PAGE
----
Dictionary use Use dictionaries and reference aids to locate and define vocabulary words. Use dictionaries and reference aids to assist in pronunciation. Be sure dictionary use is consistent between students and teacher. Try to use a dictionary that provides student friendly definitions. “Instruction related to dictionary should be simple and direct and involve children in analyzing dictionary definitions in the course of vocabulary instruction.” -Stahl, 2005
Morphemic Analysis Morphemes-word-part clues; the meaningful parts of words Root Words- a single word that cannot be broken into smaller words or parts. Word Family- a group of words related in meaning. For example collect, collecting, collection, & collector. Prefix- a word part added to the beginning of a root word that changes in meaning. Suffix- a word part added to the end of the root word that changes its meaning.
Morpheme Related: directdirectlyindirect?? Word Chains
Using Word-Part Clues to Derive Word Meaning StepActionExample Word: disagreement 1Look for the Root Word. What does it mean? agree = to have the same opinion 2Look for a Prefix. What does it mean? dis = not or opposite 3Look for a Suffix. What does it mean? ment = state or quality of something 4Put the Meanings of the Word Parts Together. What is the meaning of the whole word? dis + agree + ment = state or quality of not having the same opinion CORE 2008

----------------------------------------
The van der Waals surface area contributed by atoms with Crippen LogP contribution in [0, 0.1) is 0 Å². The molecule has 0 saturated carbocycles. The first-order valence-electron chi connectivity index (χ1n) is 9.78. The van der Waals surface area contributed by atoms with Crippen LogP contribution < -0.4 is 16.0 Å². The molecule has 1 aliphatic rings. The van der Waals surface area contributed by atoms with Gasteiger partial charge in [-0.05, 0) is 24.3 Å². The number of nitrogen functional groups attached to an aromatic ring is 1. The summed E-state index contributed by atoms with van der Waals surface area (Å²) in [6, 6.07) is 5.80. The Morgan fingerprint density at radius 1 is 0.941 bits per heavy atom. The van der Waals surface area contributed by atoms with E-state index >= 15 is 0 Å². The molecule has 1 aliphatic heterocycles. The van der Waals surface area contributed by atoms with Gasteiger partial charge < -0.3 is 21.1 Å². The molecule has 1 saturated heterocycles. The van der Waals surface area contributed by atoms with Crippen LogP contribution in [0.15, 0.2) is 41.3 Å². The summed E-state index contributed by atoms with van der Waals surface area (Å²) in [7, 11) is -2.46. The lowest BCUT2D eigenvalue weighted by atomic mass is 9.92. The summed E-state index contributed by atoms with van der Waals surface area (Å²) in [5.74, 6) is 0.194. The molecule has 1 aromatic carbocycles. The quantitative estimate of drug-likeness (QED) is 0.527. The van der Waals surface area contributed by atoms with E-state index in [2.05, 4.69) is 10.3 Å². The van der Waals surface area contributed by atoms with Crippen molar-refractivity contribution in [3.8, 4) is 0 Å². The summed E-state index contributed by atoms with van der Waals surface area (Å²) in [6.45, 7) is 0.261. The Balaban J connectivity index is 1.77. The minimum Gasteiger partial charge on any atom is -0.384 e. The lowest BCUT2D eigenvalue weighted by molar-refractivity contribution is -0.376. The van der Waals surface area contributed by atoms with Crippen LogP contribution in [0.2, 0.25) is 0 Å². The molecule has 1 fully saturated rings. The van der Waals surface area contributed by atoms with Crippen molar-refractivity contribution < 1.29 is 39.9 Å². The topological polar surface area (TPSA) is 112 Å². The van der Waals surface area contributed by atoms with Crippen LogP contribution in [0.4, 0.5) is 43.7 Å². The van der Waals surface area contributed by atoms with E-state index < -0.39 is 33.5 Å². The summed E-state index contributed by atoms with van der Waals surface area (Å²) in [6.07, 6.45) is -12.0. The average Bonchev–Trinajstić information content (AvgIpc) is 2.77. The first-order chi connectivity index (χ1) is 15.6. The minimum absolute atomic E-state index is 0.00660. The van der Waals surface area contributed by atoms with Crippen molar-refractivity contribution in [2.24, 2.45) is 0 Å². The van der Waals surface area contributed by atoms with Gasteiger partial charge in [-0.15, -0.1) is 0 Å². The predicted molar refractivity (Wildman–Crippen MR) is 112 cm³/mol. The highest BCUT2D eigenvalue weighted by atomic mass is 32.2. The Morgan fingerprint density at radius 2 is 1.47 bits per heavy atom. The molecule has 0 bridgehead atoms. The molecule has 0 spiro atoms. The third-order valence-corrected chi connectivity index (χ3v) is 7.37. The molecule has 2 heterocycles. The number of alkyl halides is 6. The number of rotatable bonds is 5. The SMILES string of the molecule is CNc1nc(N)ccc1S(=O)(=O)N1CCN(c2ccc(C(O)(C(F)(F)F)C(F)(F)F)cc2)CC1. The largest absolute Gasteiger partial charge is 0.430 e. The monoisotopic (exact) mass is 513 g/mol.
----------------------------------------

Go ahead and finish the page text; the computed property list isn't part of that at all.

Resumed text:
Twenty prefixes account for 97% of the prefixed words in school reading material. Four prefixes (un-, re-, in-, & dis-) account for 58% of all prefixed words. Prefixes are used in a large number of words. Prefixes trend to be consistently spelled. Prefixes are easy to identify because they occur at the beginning of words. Prefixes usually have a clear meaning. Prefixes
Vocabulary instruction is not just one of several important aspects of reading: it is a gift of words, a gift that one gives generously to others. -Stahl 2005
References Beck, I., Kucan, L., McKeown, M. (2002). Bringing Words to Life: Robust Vocabulary Instruction. New York, New York: The Guilford Press. Beck, I., Kucan, L., McKeown, M. (2008). Creating Robust Vocabulary: Frequently Asked Questions & Extended Examples. New York, New York: The Guilford Press. Honig, B., Diamond, L., Gutlohn, L. (2008). Teaching Reading Sourcebook 2 nd Edition. Novato, California: Arena Press. McEwan-Adkins, Elaine. (2010). 40 Reading Intervention Strategies for K-6 Students: Research-Based Support for RTI. Bloomington, Indiana: Solution Tree Press. Other Resources Reading Rockets Solution Tree Florida Center for Reading Research